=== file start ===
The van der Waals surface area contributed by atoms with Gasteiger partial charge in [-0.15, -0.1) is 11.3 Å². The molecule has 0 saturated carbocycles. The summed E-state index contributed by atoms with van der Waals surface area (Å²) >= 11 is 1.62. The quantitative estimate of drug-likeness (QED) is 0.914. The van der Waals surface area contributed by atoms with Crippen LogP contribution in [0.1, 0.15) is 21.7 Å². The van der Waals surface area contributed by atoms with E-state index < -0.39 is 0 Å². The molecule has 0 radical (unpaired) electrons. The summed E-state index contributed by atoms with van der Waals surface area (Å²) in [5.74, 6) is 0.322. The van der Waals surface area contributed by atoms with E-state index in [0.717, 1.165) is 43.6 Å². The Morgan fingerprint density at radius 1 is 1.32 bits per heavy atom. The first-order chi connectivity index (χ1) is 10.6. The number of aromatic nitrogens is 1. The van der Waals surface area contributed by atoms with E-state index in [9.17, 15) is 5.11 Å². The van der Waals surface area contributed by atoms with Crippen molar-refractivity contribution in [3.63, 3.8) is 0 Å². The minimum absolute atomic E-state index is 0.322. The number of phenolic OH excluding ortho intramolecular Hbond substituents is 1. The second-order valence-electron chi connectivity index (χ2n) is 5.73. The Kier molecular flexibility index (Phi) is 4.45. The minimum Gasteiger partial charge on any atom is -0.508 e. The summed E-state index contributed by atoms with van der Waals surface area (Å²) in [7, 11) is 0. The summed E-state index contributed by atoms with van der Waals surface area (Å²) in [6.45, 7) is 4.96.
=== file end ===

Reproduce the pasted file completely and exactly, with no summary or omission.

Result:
The van der Waals surface area contributed by atoms with Gasteiger partial charge in [-0.15, -0.1) is 11.3 Å². The molecule has 0 saturated carbocycles. The summed E-state index contributed by atoms with van der Waals surface area (Å²) >= 11 is 1.62. The quantitative estimate of drug-likeness (QED) is 0.914. The van der Waals surface area contributed by atoms with Crippen LogP contribution in [0.1, 0.15) is 21.7 Å². The van der Waals surface area contributed by atoms with E-state index < -0.39 is 0 Å². The molecule has 0 radical (unpaired) electrons. The summed E-state index contributed by atoms with van der Waals surface area (Å²) in [5.74, 6) is 0.322. The van der Waals surface area contributed by atoms with E-state index in [0.717, 1.165) is 43.6 Å². The Morgan fingerprint density at radius 1 is 1.32 bits per heavy atom. The first-order chi connectivity index (χ1) is 10.6. The number of aromatic nitrogens is 1. The van der Waals surface area contributed by atoms with E-state index in [9.17, 15) is 5.11 Å². The van der Waals surface area contributed by atoms with Crippen molar-refractivity contribution in [3.63, 3.8) is 0 Å². The minimum absolute atomic E-state index is 0.322. The number of phenolic OH excluding ortho intramolecular Hbond substituents is 1. The second-order valence-electron chi connectivity index (χ2n) is 5.73. The Kier molecular flexibility index (Phi) is 4.45. The minimum Gasteiger partial charge on any atom is -0.508 e. The summed E-state index contributed by atoms with van der Waals surface area (Å²) in [7, 11) is 0. The summed E-state index contributed by atoms with van der Waals surface area (Å²) in [6.45, 7) is 4.96.